FAO Regional Office for Asia and the Pacific

El Niño exit leaves a lasting impact on Southeast Asia's agricultural systems, stressing the need for preventive measures

01/05/2024 Bangkok

As El Niño, a recurring climate pattern in the Pacific Ocean, bids farewell, its lingering effects are leaving a significant mark on agriculture across Southeast Asia. A new brief by the Food and Agriculture Organization of the United Nations (FAO), Scaling Anticipatory Action across Southeast Asia, highlights that since February 2024, drier conditions have emerged in various pockets of the region, posing a threat to rice and wheat harvests and potentially delaying the onset of monsoon rains expected in June/July.

The first quarter of 2024 has witnessed a rapid shift in Southeast Asia's climate. Regular monitoring through drought forecasting systems has provided a detailed understanding of the situation, with the Philippines, particularly Isabela Province, experiencing concerning levels as early as February 2024. Subsequently, in March 2024, specific provinces in Viet Nam, Cambodia, and the Lao People’s Democratic Republic also reported similar conditions.

Strengthening resilience

Rather than waiting for the situation to escalate, FAO and the European Union, in collaboration with national governments, are advocating proactive measures to mitigate the potential impact of ongoing dry conditions, expected to persist for the next 4-5 months.

Hang Thi Thanh Pham, FAO’s Senior Resilience Officer, emphasizes the importance of collective and anticipatory action, "We now have predictive systems in place that allow us to understand what could happen, with a degree of certainty, and we need to act on this. FAO is currently working with the national governments to provide a range of actions including unconditional cash injections, agriculture tools, seeds, and supplies to boost production, livestock feed, and supplements among others."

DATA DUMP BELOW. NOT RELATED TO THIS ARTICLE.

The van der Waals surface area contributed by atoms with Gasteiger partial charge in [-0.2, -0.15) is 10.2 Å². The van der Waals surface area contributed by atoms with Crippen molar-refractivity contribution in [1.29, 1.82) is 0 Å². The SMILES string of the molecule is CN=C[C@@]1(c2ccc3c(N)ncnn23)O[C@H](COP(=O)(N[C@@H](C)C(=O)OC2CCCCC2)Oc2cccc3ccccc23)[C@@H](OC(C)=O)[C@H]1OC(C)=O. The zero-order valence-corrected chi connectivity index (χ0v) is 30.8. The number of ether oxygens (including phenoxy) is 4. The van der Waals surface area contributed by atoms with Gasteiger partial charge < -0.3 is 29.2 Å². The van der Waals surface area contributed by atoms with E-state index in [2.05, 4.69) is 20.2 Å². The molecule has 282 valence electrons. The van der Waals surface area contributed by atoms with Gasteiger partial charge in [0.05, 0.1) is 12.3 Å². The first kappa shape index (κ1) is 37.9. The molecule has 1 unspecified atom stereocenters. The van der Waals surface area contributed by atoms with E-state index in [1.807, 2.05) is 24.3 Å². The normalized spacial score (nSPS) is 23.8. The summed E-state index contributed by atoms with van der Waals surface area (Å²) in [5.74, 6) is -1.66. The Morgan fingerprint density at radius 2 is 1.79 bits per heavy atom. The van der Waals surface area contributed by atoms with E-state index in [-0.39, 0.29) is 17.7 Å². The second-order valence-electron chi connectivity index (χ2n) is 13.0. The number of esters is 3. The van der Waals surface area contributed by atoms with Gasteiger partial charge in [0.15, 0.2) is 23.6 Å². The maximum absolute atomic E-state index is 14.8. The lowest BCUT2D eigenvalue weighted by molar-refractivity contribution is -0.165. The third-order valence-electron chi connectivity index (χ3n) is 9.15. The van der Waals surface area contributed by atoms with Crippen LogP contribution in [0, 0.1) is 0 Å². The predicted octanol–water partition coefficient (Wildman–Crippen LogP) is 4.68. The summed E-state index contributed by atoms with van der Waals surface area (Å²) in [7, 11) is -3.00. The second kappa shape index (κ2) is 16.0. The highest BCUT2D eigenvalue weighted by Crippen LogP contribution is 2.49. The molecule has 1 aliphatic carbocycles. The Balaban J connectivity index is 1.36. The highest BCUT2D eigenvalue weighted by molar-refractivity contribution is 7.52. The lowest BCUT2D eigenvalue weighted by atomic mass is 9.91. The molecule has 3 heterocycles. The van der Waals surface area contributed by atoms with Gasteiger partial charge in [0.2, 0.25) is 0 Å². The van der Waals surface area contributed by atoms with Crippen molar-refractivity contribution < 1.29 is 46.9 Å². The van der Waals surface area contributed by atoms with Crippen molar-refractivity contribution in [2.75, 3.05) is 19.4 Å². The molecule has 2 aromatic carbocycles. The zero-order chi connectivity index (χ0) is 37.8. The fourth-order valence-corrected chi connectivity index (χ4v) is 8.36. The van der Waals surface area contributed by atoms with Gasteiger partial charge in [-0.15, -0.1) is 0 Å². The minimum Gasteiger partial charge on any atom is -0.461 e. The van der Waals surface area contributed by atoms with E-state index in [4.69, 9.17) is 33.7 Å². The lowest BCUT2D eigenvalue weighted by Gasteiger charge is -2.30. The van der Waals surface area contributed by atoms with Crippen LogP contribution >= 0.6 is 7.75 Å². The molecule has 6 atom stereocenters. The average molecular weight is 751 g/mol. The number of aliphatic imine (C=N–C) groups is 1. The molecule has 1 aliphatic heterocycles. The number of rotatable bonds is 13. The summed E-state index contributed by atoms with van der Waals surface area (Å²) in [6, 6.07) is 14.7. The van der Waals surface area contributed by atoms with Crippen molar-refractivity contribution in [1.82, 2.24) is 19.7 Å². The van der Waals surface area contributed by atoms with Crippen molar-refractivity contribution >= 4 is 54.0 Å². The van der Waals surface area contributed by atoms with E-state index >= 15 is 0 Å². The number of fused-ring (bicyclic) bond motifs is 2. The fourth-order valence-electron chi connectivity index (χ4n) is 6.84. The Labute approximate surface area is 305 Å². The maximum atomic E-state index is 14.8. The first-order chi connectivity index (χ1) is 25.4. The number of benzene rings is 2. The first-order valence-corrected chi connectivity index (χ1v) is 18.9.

Davide Zappa from the European Union highlights the need for preventive measures at scale, "Over the past years, anticipatory action systems have been implemented in Southeast Asia. Now, we see countries reaching the activation threshold and triggering of drought measures. This demonstrates how acting before the disaster strikes can be an effective tool to mitigate the devastating impacts of droughts on vulnerable communities."

The aftermath of El Niño underscores the unpredictability of such events and the urgent need to enhance early warning and anticipatory action systems. Interventions by FAO, the European Union, national governments, and other partners are improving resilience to climatic challenges. These interventions will be systematically evaluated to guide future policies. The experience highlights the importance of ongoing investment in these systems to ensure a more resilient Southeast Asia in the future.

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